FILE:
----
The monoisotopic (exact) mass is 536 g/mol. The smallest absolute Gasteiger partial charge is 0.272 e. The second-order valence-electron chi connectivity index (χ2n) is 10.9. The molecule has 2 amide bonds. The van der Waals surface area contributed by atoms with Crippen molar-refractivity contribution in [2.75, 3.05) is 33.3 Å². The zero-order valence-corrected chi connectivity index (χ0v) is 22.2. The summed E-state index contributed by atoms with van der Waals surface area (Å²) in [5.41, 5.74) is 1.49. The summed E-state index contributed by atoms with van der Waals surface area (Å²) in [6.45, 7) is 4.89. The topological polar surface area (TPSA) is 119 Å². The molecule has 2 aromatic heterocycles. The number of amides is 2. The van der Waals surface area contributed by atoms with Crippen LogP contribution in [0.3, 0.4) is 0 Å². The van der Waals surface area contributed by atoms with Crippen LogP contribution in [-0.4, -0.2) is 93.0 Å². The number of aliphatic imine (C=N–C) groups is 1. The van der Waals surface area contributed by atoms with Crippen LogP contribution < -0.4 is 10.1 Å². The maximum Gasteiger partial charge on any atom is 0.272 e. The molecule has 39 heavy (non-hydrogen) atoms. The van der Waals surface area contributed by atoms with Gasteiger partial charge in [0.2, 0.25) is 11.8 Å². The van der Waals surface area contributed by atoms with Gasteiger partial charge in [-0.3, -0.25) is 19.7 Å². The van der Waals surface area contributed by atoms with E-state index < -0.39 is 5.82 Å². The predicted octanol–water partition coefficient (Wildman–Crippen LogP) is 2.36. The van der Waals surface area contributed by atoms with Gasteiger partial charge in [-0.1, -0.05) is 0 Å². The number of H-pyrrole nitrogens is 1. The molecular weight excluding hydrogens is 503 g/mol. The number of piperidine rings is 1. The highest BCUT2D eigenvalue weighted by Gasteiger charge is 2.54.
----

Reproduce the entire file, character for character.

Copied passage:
The monoisotopic (exact) mass is 536 g/mol. The smallest absolute Gasteiger partial charge is 0.272 e. The second-order valence-electron chi connectivity index (χ2n) is 10.9. The molecule has 2 amide bonds. The van der Waals surface area contributed by atoms with Crippen molar-refractivity contribution in [2.75, 3.05) is 33.3 Å². The zero-order valence-corrected chi connectivity index (χ0v) is 22.2. The summed E-state index contributed by atoms with van der Waals surface area (Å²) in [5.41, 5.74) is 1.49. The summed E-state index contributed by atoms with van der Waals surface area (Å²) in [6.45, 7) is 4.89. The topological polar surface area (TPSA) is 119 Å². The molecule has 2 aromatic heterocycles. The number of amides is 2. The van der Waals surface area contributed by atoms with Crippen LogP contribution in [0.3, 0.4) is 0 Å². The van der Waals surface area contributed by atoms with Crippen LogP contribution in [-0.4, -0.2) is 93.0 Å². The number of aliphatic imine (C=N–C) groups is 1. The van der Waals surface area contributed by atoms with Crippen LogP contribution < -0.4 is 10.1 Å². The maximum Gasteiger partial charge on any atom is 0.272 e. The molecule has 39 heavy (non-hydrogen) atoms. The van der Waals surface area contributed by atoms with Gasteiger partial charge in [0.2, 0.25) is 11.8 Å². The van der Waals surface area contributed by atoms with Gasteiger partial charge in [-0.3, -0.25) is 19.7 Å². The van der Waals surface area contributed by atoms with E-state index < -0.39 is 5.82 Å². The predicted octanol–water partition coefficient (Wildman–Crippen LogP) is 2.36. The van der Waals surface area contributed by atoms with Gasteiger partial charge in [-0.1, -0.05) is 0 Å². The number of H-pyrrole nitrogens is 1. The molecular weight excluding hydrogens is 503 g/mol. The number of piperidine rings is 1. The highest BCUT2D eigenvalue weighted by Gasteiger charge is 2.54.